Yesterday morning I was guest teaching a Sunday school class at Immanuel Presbyterian Church, and I was amused by this typo in the bulletin:
"More than half of the population now live sin the suburbs."
Live sin the suburbs! I'm not exactly sure what that means, but it sounds dastardly.
This weekend seemed busier than usual. Saturday morning we went to the arboretum with our local Down syndrome network group. Ellen and I led worship Saturday evening, and after church we had a children's ministry kickoff time of food and games. Then Sunday morning I was with the good people at Immanuel, and in the afternoon our neighborhood association had its annual picnic with food and games. Rather exhausting and draining, all told. I was so wiped out that I kept falling asleep while reading Return of the Jedi with Josiah.
It occurred to me that this is part of the challenge of suburban life. It can be overly busy, leaving us frazzled and worn out. And we can be tempted to check out, to just say, forget it - never mind getting involved in the community or trying to connect with neighbors. It's too tiring. It's easier to forget the world and just live our own privatized lives in our isolated bubble. Even though I'm an extrovert on the Myers-Briggs, I've been feeling more introverted lately and feel like hiding from the world sometimes.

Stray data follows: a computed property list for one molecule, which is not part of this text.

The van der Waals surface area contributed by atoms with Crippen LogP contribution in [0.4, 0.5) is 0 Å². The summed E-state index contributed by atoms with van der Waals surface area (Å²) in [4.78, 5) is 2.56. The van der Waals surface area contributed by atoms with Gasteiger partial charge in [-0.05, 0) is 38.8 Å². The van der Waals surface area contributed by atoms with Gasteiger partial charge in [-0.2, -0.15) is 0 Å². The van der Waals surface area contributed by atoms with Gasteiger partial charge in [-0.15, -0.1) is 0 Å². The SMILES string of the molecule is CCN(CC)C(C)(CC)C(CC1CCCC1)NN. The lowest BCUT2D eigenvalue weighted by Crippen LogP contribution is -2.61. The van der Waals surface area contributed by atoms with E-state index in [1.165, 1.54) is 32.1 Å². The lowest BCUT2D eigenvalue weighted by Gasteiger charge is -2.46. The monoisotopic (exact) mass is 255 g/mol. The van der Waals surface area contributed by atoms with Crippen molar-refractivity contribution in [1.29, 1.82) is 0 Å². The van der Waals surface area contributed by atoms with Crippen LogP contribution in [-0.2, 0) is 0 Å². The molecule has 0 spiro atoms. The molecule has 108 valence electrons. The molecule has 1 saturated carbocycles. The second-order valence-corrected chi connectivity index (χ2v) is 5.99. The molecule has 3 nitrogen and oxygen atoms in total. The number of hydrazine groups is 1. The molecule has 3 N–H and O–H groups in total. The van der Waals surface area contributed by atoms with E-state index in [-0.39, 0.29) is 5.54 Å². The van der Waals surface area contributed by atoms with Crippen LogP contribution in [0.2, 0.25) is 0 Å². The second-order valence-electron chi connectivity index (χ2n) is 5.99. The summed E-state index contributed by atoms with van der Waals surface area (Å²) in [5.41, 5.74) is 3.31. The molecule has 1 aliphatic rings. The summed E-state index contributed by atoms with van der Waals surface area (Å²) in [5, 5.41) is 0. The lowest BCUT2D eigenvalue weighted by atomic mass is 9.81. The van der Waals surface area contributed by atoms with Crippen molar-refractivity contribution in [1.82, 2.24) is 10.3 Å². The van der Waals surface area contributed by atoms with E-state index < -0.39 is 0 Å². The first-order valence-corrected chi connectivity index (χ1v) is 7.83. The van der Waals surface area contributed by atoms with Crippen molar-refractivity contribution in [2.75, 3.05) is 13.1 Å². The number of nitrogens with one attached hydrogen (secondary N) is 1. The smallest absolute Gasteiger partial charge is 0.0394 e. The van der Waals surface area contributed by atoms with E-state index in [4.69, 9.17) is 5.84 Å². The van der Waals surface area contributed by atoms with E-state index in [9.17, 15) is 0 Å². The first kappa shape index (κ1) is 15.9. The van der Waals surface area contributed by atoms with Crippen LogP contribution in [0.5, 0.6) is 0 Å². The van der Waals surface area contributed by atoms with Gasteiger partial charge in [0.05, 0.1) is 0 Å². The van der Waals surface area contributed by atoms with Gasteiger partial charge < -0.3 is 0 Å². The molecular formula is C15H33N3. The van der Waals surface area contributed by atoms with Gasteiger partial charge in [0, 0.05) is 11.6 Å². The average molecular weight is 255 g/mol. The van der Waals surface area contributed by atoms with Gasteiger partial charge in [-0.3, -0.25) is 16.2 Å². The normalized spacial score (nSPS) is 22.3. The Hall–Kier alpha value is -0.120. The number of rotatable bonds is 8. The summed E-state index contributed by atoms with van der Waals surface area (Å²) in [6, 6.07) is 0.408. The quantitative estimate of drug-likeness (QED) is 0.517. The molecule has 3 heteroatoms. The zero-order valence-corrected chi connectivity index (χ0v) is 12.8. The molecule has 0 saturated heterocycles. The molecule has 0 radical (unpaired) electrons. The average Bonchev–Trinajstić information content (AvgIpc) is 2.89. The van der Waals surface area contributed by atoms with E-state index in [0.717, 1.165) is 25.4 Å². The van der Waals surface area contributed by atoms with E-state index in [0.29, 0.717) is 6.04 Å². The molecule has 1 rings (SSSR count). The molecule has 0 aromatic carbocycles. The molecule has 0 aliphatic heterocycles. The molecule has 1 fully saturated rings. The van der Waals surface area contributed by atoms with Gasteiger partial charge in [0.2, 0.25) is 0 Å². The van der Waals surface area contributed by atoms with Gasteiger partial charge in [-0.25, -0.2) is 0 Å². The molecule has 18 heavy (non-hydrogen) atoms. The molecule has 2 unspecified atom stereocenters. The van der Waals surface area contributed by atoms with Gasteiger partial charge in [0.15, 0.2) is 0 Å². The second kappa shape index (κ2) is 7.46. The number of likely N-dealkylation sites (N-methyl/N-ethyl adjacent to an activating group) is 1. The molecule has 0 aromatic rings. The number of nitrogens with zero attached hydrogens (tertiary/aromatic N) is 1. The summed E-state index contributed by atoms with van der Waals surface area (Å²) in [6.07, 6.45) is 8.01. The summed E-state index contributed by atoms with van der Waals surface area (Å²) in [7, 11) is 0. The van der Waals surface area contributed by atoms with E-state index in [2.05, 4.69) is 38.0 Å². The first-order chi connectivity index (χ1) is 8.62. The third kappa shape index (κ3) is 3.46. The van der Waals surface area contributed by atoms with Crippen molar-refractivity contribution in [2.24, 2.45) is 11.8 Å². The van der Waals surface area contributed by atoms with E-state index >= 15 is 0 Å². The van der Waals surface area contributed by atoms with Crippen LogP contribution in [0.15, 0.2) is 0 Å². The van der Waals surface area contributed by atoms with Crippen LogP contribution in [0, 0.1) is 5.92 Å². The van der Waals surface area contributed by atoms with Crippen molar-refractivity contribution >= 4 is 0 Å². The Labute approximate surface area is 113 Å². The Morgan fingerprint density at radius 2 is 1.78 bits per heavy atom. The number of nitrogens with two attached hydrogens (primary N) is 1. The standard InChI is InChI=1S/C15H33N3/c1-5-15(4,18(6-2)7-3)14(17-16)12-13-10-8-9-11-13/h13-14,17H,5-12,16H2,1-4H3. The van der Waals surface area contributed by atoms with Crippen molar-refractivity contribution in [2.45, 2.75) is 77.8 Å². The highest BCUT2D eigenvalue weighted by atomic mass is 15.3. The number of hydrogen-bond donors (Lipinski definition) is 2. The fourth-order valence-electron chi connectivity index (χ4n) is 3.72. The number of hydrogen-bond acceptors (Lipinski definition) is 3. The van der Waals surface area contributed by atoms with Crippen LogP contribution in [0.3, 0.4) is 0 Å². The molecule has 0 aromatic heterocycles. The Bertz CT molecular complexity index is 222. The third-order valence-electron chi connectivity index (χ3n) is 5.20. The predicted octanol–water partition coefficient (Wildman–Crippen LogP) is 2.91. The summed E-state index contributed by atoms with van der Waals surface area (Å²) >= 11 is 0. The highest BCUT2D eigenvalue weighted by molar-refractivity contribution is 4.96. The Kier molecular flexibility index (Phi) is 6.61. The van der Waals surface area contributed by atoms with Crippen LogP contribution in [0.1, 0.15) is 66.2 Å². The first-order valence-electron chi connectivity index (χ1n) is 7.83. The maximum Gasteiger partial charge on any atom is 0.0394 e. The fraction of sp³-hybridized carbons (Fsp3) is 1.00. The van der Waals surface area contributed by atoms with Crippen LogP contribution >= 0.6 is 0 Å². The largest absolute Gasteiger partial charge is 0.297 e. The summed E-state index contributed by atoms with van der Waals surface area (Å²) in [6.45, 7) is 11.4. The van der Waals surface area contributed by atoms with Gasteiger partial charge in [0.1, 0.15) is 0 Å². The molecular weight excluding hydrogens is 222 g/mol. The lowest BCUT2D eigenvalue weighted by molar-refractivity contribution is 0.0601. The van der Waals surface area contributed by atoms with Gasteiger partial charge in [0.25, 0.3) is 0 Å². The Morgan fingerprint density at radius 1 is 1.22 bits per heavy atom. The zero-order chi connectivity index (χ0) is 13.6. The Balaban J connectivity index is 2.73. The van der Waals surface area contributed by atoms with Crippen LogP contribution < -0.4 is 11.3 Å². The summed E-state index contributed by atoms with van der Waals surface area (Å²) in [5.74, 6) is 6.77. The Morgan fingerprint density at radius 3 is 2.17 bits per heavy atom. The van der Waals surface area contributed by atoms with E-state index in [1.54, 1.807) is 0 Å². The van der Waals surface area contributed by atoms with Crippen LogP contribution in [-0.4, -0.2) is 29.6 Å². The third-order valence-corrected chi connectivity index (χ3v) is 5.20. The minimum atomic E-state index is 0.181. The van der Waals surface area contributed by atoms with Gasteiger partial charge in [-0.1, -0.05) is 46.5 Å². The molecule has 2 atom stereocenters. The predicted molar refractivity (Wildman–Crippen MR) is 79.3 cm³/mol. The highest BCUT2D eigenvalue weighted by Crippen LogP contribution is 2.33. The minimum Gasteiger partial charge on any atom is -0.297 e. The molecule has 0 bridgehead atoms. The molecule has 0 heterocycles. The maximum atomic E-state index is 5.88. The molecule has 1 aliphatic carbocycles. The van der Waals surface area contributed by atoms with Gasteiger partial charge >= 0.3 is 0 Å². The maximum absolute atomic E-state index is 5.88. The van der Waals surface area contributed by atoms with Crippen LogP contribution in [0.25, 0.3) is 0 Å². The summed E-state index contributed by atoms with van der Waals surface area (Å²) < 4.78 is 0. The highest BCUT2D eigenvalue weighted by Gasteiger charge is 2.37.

But I have to remind myself that it's good to be intentional to meet neighbors and work toward building community. A new family moved in across the street from us this past week, and I brought over a flyer inviting them to the association picnic. I was glad to see that they showed up, and their kids played with our kids. (There were three little boys at the picnic all named Alex. And Josiah's middle name is Alexander. Kind of funny. I wanted to yell, "Hey, Alex!" and see if they all turned around. But I didn't.) We re-met another family (we had met them briefly while trick-or-treating last year), and we got to know them a little, exchanged phone numbers and said we should set up a playdate sometime.
So even though it might have been easier to just stay home and nap, I'm glad we got to meet some of our neighbors. It's all part of living Christianly in the suburbs, I think.